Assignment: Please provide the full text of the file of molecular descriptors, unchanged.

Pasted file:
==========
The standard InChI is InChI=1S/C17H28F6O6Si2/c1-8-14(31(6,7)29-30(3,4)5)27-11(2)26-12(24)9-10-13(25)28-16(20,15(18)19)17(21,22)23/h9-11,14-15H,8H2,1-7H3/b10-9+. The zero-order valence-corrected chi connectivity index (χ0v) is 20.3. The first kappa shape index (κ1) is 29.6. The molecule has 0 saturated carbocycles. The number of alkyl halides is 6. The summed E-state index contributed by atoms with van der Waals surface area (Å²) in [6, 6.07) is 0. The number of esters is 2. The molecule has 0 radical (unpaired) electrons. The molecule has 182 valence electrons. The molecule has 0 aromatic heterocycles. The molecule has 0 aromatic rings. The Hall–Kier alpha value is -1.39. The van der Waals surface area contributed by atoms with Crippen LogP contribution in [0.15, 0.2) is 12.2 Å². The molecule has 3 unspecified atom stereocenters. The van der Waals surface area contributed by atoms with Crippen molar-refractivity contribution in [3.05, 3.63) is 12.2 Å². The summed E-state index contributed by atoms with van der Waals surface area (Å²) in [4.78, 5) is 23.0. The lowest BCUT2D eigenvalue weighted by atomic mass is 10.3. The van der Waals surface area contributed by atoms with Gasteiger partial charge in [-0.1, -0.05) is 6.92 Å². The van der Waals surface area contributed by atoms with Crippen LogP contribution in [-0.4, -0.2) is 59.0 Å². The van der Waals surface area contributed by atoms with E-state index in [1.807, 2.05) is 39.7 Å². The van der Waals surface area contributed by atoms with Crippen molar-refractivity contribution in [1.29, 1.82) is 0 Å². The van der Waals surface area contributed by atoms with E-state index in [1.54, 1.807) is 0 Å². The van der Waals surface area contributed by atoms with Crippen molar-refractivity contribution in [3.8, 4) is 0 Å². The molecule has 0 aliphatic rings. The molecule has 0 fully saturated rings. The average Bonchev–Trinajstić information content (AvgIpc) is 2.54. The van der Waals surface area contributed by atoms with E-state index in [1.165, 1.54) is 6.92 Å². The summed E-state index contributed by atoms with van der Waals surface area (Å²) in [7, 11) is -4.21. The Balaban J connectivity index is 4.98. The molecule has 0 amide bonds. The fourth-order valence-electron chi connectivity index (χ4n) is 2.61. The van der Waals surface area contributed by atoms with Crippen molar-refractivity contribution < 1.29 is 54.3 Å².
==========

The standard InChI is InChI=1S/C17H28F6O6Si2/c1-8-14(31(6,7)29-30(3,4)5)27-11(2)26-12(24)9-10-13(25)28-16(20,15(18)19)17(21,22)23/h9-11,14-15H,8H2,1-7H3/b10-9+. The zero-order valence-corrected chi connectivity index (χ0v) is 20.3. The first kappa shape index (κ1) is 29.6. The molecule has 0 saturated carbocycles. The number of alkyl halides is 6. The summed E-state index contributed by atoms with van der Waals surface area (Å²) in [6, 6.07) is 0. The number of esters is 2. The molecule has 0 radical (unpaired) electrons. The molecule has 182 valence electrons. The molecule has 0 aromatic heterocycles. The molecule has 0 aromatic rings. The Hall–Kier alpha value is -1.39. The van der Waals surface area contributed by atoms with Crippen LogP contribution in [0.15, 0.2) is 12.2 Å². The molecule has 3 unspecified atom stereocenters. The van der Waals surface area contributed by atoms with Crippen molar-refractivity contribution in [3.05, 3.63) is 12.2 Å². The summed E-state index contributed by atoms with van der Waals surface area (Å²) in [4.78, 5) is 23.0. The lowest BCUT2D eigenvalue weighted by atomic mass is 10.3. The van der Waals surface area contributed by atoms with Gasteiger partial charge in [-0.1, -0.05) is 6.92 Å². The van der Waals surface area contributed by atoms with Crippen LogP contribution in [-0.4, -0.2) is 59.0 Å². The van der Waals surface area contributed by atoms with E-state index in [1.807, 2.05) is 39.7 Å². The van der Waals surface area contributed by atoms with Crippen molar-refractivity contribution in [1.29, 1.82) is 0 Å². The van der Waals surface area contributed by atoms with E-state index in [1.54, 1.807) is 0 Å². The van der Waals surface area contributed by atoms with Crippen molar-refractivity contribution in [3.8, 4) is 0 Å². The molecule has 0 aliphatic rings. The molecule has 0 fully saturated rings. The average Bonchev–Trinajstić information content (AvgIpc) is 2.54. The van der Waals surface area contributed by atoms with E-state index in [1.165, 1.54) is 6.92 Å². The summed E-state index contributed by atoms with van der Waals surface area (Å²) in [7, 11) is -4.21. The Balaban J connectivity index is 4.98. The molecule has 0 amide bonds. The fourth-order valence-electron chi connectivity index (χ4n) is 2.61. The van der Waals surface area contributed by atoms with Crippen molar-refractivity contribution < 1.29 is 54.3 Å².